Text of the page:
Monitoring Big Data: Elasticsearch

If your technology involves collecting a lot of data, you might be using Elasticsearch. If you are, you will need to monitor your Elasticsearch cluster. Almost everything configurable with Elasticsearch can be managed through its extensive API. Likewise, a wealth of information about cluster and node health, as well as lower level shard and index metrics can be obtained from API calls. With LogicMonitor’s easily customizable datasources, it is simple to create a datasource to monitor this information.

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Overall cluster health is one of the first things to look at and be alerted on. Through the Elasticsearch RESTful API endpoint /_cluster/health, the following json output can be obtained:

By using a simple GET request in a LogicMonitor datasource, we can match on “status” and easily determine and alert on the health of our cluster. This is demonstrated in the graph below. We can see that due to, in this case, losing one our cluster nodes, the status temporarily was not green:


While very important, the status metric is not a very interesting datapoint in terms of visualization. Perhaps a bit more interesting visually, we can see from the graph below the overall CPU capacity and usage of the cluster via the /_cluster/stats API call and how the outage depicted in the graph above impacted our CPU health:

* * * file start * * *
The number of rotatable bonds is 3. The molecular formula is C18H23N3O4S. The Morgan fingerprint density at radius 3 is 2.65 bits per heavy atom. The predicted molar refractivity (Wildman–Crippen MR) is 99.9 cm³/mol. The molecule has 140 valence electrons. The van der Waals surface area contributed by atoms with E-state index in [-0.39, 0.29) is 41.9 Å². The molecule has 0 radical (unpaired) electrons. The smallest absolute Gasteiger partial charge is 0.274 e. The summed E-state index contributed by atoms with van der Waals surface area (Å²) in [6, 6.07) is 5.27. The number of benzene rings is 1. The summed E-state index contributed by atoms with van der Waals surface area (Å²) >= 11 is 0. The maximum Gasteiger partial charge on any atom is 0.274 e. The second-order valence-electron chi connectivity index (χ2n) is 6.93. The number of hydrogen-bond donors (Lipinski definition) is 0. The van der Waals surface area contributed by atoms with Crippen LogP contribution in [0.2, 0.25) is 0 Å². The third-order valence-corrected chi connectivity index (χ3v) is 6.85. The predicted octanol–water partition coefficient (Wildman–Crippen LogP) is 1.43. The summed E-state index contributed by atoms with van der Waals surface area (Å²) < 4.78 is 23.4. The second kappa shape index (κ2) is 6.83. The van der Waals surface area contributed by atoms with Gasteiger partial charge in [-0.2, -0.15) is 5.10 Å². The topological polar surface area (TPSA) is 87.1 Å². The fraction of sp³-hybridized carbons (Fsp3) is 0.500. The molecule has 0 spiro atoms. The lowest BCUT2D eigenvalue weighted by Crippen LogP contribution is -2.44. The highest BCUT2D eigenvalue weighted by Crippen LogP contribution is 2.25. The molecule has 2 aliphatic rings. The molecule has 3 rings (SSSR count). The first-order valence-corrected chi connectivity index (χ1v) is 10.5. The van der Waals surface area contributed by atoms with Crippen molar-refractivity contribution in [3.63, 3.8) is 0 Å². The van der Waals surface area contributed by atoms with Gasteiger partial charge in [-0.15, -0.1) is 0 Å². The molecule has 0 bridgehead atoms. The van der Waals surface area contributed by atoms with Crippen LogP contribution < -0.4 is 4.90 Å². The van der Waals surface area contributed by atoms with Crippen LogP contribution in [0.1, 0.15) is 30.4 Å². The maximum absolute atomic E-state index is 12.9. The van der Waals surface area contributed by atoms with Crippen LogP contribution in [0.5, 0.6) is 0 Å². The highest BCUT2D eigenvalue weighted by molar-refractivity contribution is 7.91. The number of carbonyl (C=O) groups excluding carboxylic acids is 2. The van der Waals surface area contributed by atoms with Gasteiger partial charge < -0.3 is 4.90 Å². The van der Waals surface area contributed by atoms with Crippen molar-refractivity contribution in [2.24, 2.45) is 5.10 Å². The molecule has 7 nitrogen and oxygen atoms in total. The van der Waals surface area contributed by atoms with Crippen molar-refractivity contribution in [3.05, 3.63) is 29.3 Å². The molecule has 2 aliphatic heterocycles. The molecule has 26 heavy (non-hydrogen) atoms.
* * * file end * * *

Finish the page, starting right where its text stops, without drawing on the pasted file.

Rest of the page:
Because we know a little bit about Elasticsearch and given the fact that we lost a node, we can see that the cause of the CPU usage spike is because our cluster was working to reassign shards to other data nodes which directly impacts the storage per node as well.


Visualization of our cluster health is just one aspect of what we can achieve. It becomes more exciting when we look into the actual data that we are indexing. For example, again via the /_cluster/stats and /_cluster/health API calls, we can observe the behavior of our Lucene segments and index shards which, again, were impacted by the event of losing a data node:

Sure, elastic has their Elasticsearch-specific monitoring solutions, Marvel and Watcher, but with the flexibility of LogicMonitor, monitoring your entire infrastructure in one pane of glass is possible. 

This is a very high level overview of monitoring an Elasticsearch cluster and how it is easily achieved through the flexible datasource framework within LogicMonitor. In my next blog post on monitoring Elasticsearch, I will dive into the details of monitoring the new Amazon Web Services Elasticsearch Service and discuss the differences between monitoring the new service and your own cluster – stay tuned.